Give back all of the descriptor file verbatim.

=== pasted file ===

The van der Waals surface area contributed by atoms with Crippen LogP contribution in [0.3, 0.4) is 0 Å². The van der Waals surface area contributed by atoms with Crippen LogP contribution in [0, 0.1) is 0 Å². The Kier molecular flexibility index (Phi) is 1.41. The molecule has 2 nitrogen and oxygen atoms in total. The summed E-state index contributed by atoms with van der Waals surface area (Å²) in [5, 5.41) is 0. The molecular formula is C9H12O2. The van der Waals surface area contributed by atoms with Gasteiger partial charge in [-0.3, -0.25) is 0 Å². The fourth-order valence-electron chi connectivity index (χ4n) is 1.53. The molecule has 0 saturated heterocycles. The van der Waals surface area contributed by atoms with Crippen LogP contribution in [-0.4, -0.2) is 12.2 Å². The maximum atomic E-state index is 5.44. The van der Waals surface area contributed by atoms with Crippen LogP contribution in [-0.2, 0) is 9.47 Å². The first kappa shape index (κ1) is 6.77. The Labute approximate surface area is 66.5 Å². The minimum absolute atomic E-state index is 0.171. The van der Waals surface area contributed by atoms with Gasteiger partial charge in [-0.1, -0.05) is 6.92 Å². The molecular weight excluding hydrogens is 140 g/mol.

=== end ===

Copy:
The van der Waals surface area contributed by atoms with Crippen LogP contribution in [0.3, 0.4) is 0 Å². The van der Waals surface area contributed by atoms with Crippen LogP contribution in [0, 0.1) is 0 Å². The Kier molecular flexibility index (Phi) is 1.41. The molecule has 2 nitrogen and oxygen atoms in total. The summed E-state index contributed by atoms with van der Waals surface area (Å²) in [5, 5.41) is 0. The molecular formula is C9H12O2. The van der Waals surface area contributed by atoms with Gasteiger partial charge in [-0.3, -0.25) is 0 Å². The fourth-order valence-electron chi connectivity index (χ4n) is 1.53. The molecule has 0 saturated heterocycles. The van der Waals surface area contributed by atoms with Crippen LogP contribution in [-0.4, -0.2) is 12.2 Å². The maximum atomic E-state index is 5.44. The van der Waals surface area contributed by atoms with Crippen LogP contribution in [-0.2, 0) is 9.47 Å². The first kappa shape index (κ1) is 6.77. The Labute approximate surface area is 66.5 Å². The minimum absolute atomic E-state index is 0.171. The van der Waals surface area contributed by atoms with Gasteiger partial charge in [-0.1, -0.05) is 6.92 Å². The molecular weight excluding hydrogens is 140 g/mol.